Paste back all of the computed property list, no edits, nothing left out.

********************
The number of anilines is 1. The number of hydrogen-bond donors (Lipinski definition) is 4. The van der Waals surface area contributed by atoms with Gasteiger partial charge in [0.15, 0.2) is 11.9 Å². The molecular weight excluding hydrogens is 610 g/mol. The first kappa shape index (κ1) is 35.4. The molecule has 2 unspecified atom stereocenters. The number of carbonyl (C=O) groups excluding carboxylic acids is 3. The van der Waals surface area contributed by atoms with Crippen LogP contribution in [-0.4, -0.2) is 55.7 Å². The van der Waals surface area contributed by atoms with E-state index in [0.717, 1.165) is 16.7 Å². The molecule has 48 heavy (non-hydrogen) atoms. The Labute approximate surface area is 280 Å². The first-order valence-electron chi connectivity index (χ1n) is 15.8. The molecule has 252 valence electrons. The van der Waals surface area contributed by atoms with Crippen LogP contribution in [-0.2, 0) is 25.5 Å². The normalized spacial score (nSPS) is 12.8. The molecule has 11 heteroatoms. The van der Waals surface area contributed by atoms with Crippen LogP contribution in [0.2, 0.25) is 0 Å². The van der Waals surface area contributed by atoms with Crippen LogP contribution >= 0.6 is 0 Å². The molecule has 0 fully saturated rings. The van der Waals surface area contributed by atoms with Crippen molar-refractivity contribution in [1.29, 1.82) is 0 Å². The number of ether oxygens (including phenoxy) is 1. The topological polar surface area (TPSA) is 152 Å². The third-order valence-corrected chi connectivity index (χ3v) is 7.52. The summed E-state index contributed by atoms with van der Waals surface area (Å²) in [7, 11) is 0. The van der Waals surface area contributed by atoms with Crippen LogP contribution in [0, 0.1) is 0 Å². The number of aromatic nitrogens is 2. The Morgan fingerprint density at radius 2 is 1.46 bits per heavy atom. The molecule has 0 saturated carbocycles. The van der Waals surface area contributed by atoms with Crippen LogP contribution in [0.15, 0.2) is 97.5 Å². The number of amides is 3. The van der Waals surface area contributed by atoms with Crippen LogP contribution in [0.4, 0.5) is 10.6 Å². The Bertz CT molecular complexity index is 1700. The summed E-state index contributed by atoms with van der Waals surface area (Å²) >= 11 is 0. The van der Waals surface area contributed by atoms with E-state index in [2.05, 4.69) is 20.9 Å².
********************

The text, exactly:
The number of anilines is 1. The number of hydrogen-bond donors (Lipinski definition) is 4. The van der Waals surface area contributed by atoms with Gasteiger partial charge in [0.15, 0.2) is 11.9 Å². The molecular weight excluding hydrogens is 610 g/mol. The first kappa shape index (κ1) is 35.4. The molecule has 2 unspecified atom stereocenters. The number of carbonyl (C=O) groups excluding carboxylic acids is 3. The van der Waals surface area contributed by atoms with Crippen LogP contribution in [-0.4, -0.2) is 55.7 Å². The van der Waals surface area contributed by atoms with E-state index in [0.717, 1.165) is 16.7 Å². The molecule has 48 heavy (non-hydrogen) atoms. The Labute approximate surface area is 280 Å². The first-order valence-electron chi connectivity index (χ1n) is 15.8. The molecule has 252 valence electrons. The van der Waals surface area contributed by atoms with Crippen LogP contribution in [-0.2, 0) is 25.5 Å². The normalized spacial score (nSPS) is 12.8. The molecule has 11 heteroatoms. The van der Waals surface area contributed by atoms with Crippen LogP contribution in [0.2, 0.25) is 0 Å². The van der Waals surface area contributed by atoms with Crippen LogP contribution >= 0.6 is 0 Å². The molecule has 0 fully saturated rings. The van der Waals surface area contributed by atoms with Crippen molar-refractivity contribution in [1.29, 1.82) is 0 Å². The number of ether oxygens (including phenoxy) is 1. The topological polar surface area (TPSA) is 152 Å². The third-order valence-corrected chi connectivity index (χ3v) is 7.52. The summed E-state index contributed by atoms with van der Waals surface area (Å²) in [7, 11) is 0. The van der Waals surface area contributed by atoms with Crippen LogP contribution in [0, 0.1) is 0 Å². The number of aromatic nitrogens is 2. The Morgan fingerprint density at radius 2 is 1.46 bits per heavy atom. The molecule has 0 saturated carbocycles. The van der Waals surface area contributed by atoms with Crippen LogP contribution in [0.15, 0.2) is 97.5 Å². The number of amides is 3. The van der Waals surface area contributed by atoms with Crippen LogP contribution in [0.4, 0.5) is 10.6 Å². The Bertz CT molecular complexity index is 1700. The summed E-state index contributed by atoms with van der Waals surface area (Å²) >= 11 is 0. The van der Waals surface area contributed by atoms with E-state index in [2.05, 4.69) is 20.9 Å².